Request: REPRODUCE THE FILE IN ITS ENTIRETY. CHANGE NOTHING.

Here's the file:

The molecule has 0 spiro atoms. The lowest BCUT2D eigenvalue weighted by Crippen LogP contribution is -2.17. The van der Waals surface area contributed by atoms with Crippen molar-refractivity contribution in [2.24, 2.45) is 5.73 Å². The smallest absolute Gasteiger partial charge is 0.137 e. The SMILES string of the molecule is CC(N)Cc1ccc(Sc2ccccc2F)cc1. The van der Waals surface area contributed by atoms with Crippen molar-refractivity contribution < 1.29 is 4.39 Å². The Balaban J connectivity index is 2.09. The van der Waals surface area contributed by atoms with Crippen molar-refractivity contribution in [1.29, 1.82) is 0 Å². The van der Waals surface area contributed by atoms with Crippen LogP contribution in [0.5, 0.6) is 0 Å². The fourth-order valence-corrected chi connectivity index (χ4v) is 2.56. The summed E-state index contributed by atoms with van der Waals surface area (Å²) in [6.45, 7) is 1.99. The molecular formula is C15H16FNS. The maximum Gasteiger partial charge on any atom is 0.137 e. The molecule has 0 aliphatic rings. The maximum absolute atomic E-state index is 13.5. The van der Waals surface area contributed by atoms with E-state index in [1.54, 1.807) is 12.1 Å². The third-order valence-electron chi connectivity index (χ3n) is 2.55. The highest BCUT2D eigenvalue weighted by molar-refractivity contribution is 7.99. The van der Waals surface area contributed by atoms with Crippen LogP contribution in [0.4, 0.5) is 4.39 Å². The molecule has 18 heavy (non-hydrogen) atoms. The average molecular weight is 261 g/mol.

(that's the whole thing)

The molecule has 0 spiro atoms. The lowest BCUT2D eigenvalue weighted by Crippen LogP contribution is -2.17. The van der Waals surface area contributed by atoms with Crippen molar-refractivity contribution in [2.24, 2.45) is 5.73 Å². The smallest absolute Gasteiger partial charge is 0.137 e. The SMILES string of the molecule is CC(N)Cc1ccc(Sc2ccccc2F)cc1. The van der Waals surface area contributed by atoms with Crippen molar-refractivity contribution < 1.29 is 4.39 Å². The Balaban J connectivity index is 2.09. The van der Waals surface area contributed by atoms with Crippen molar-refractivity contribution in [1.29, 1.82) is 0 Å². The van der Waals surface area contributed by atoms with Crippen LogP contribution in [0.5, 0.6) is 0 Å². The fourth-order valence-corrected chi connectivity index (χ4v) is 2.56. The summed E-state index contributed by atoms with van der Waals surface area (Å²) in [6.45, 7) is 1.99. The molecular formula is C15H16FNS. The maximum Gasteiger partial charge on any atom is 0.137 e. The molecule has 0 aliphatic rings. The maximum absolute atomic E-state index is 13.5. The van der Waals surface area contributed by atoms with E-state index in [1.54, 1.807) is 12.1 Å². The third-order valence-electron chi connectivity index (χ3n) is 2.55. The highest BCUT2D eigenvalue weighted by molar-refractivity contribution is 7.99. The van der Waals surface area contributed by atoms with Crippen LogP contribution in [0.4, 0.5) is 4.39 Å². The molecule has 18 heavy (non-hydrogen) atoms. The average molecular weight is 261 g/mol.